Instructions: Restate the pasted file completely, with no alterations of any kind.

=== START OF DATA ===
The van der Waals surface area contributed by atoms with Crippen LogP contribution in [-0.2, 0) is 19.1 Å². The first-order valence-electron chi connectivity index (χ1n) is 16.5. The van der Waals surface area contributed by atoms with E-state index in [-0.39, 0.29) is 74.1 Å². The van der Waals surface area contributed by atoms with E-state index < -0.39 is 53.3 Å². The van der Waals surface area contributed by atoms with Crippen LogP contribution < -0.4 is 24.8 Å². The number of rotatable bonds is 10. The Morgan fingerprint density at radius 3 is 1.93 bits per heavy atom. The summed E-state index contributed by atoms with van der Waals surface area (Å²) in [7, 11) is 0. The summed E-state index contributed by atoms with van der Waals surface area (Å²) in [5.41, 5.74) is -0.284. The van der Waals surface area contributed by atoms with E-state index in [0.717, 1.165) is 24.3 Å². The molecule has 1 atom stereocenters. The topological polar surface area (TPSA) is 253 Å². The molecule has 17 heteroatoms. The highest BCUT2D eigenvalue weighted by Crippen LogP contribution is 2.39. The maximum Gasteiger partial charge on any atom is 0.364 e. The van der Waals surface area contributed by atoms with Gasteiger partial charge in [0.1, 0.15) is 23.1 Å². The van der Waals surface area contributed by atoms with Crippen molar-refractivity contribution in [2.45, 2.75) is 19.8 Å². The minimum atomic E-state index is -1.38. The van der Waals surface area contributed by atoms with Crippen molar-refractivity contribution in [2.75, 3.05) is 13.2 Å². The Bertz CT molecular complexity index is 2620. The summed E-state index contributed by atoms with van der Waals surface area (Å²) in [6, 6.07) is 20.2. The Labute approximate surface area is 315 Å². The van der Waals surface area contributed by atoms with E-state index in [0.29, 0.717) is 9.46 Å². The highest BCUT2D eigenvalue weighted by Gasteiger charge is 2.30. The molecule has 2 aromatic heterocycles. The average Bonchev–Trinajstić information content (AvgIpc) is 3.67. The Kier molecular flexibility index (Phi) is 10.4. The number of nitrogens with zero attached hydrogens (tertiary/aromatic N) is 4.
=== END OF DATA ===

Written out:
The van der Waals surface area contributed by atoms with Crippen LogP contribution in [-0.2, 0) is 19.1 Å². The first-order valence-electron chi connectivity index (χ1n) is 16.5. The van der Waals surface area contributed by atoms with E-state index in [-0.39, 0.29) is 74.1 Å². The van der Waals surface area contributed by atoms with E-state index < -0.39 is 53.3 Å². The van der Waals surface area contributed by atoms with Crippen LogP contribution < -0.4 is 24.8 Å². The number of rotatable bonds is 10. The Morgan fingerprint density at radius 3 is 1.93 bits per heavy atom. The summed E-state index contributed by atoms with van der Waals surface area (Å²) in [7, 11) is 0. The summed E-state index contributed by atoms with van der Waals surface area (Å²) in [5.41, 5.74) is -0.284. The van der Waals surface area contributed by atoms with E-state index in [0.717, 1.165) is 24.3 Å². The molecule has 1 atom stereocenters. The topological polar surface area (TPSA) is 253 Å². The molecule has 17 heteroatoms. The highest BCUT2D eigenvalue weighted by Crippen LogP contribution is 2.39. The maximum Gasteiger partial charge on any atom is 0.364 e. The van der Waals surface area contributed by atoms with Gasteiger partial charge in [0.1, 0.15) is 23.1 Å². The van der Waals surface area contributed by atoms with Crippen molar-refractivity contribution in [2.45, 2.75) is 19.8 Å². The minimum atomic E-state index is -1.38. The van der Waals surface area contributed by atoms with Crippen molar-refractivity contribution in [2.75, 3.05) is 13.2 Å². The Bertz CT molecular complexity index is 2620. The summed E-state index contributed by atoms with van der Waals surface area (Å²) in [6, 6.07) is 20.2. The Labute approximate surface area is 315 Å². The van der Waals surface area contributed by atoms with E-state index in [0.29, 0.717) is 9.46 Å². The highest BCUT2D eigenvalue weighted by Gasteiger charge is 2.30. The molecule has 2 aromatic heterocycles. The average Bonchev–Trinajstić information content (AvgIpc) is 3.67. The Kier molecular flexibility index (Phi) is 10.4. The number of nitrogens with zero attached hydrogens (tertiary/aromatic N) is 4.